As Google has gone from strength to strength in the services it offers advertisers, Bing has worked hard to keep up and has greatly improved its advertising capabilities in recent years. Bing is especially significant for B2B marketers as the core user demographic is the over 45s. Typically, over 45s are more likely than their younger counterparts to hold senior positions in businesses, therefore it’s an interesting prospect if you’re trying to reach decision makers.

Because fewer businesses are advertising on Bing, it’s also cheaper. There’s less competition for search terms, which means it costs less per click and you’re more likely to get conversions.

Bing has another trick up its sleeve – voice search. By 2020, it’s estimated that 50% of web searches will be using voice. This presents exciting opportunities for marketers, and Bing’s association with the three leading voice search consoles – Amazon’s Echo, Apple’s Siri and Microsoft’s Cortana – put it in a good position to become a key player in the market.

LinkedIn should also be a strong candidate to feature in your B2B marketing mix because its primary purpose is to connect business professionals. People use it in a professional capacity, so unlike other social media platforms such as Facebook and Twitter, users are more likely to be in work mode and will be in the right frame of mind to make business purchasing decisions.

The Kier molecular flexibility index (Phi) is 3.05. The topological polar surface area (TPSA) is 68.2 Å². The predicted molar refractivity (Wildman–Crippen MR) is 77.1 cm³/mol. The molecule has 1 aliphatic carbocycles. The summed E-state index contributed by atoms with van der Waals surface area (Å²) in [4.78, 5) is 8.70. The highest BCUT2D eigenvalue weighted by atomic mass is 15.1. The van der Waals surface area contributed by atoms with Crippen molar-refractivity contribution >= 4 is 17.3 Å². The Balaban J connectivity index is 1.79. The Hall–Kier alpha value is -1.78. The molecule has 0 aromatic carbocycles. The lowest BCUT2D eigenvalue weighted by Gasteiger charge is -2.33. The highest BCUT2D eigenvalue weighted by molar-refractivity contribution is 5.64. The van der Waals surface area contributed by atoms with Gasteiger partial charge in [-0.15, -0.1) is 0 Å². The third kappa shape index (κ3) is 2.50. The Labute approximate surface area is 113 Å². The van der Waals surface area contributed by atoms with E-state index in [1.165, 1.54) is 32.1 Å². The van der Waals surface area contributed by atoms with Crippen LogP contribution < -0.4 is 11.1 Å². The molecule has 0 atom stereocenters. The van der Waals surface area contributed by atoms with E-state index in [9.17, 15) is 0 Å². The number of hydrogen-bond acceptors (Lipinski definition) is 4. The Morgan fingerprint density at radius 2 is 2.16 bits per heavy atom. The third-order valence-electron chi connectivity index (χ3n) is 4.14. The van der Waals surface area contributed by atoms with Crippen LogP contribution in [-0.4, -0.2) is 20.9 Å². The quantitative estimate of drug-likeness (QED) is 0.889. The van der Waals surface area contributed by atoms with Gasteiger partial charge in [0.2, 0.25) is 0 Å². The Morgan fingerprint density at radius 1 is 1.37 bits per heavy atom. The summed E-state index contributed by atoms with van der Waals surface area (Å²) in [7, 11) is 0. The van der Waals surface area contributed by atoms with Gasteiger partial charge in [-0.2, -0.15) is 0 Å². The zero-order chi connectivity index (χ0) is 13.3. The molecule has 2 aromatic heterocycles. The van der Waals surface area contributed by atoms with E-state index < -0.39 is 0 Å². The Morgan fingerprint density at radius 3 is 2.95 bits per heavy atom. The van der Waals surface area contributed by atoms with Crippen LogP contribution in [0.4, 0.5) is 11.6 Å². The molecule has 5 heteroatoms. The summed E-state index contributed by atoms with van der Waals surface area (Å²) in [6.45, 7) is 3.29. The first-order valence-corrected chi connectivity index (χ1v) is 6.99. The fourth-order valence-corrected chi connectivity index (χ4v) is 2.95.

For B2B marketing, the real power comes in the ability to target users based on job title, sector, business name and location. Whatever type of business you sell to, you’ll likely be able to find prospects on LinkedIn and build ad campaigns to target them. For example, if you sell directly to CEOs, you can choose just to target people with that title. If you sell marketing services, you can choose to target people with “marketing”, “PR” and “communications” in their job title.

Effective paid media tips and strategies

Making a success of paid media in B2B marketing isn’t just about knowing which platforms are most suited to your needs. You need to ensure that the campaigns are executed effectively.

Have a clear strategy

With any marketing activity, it’s important to have a clear business strategy that you’re trying to achieve. Ask yourself: do you want to grow the business with a particular type of client or in a specific market? Are you looking to increase the sale of high value products, or looking to sell higher volumes at lower prices? These kinds of business decisions will have a huge impact on how you should approach paid media and need to be firmed up before you embark on any activity.

Know your audience

How well do you really know your target audience? Have you carried out customer research and created customer personas? Without having an insight into who your audience are and what their motivations and problems are, you’ll struggle to make a huge impact with your paid media advertising.

Consider using video

Over and over again we hear about how video is becoming increasingly important in online advertising. With smartphone technology and all-you-can-eat data plans, users are viewing more and more video on the go. It’s never been easier to embed video in your ads and on your website itself. Brands that don’t embrace video in their marketing could see themselves getting left behind.

Test, test and test again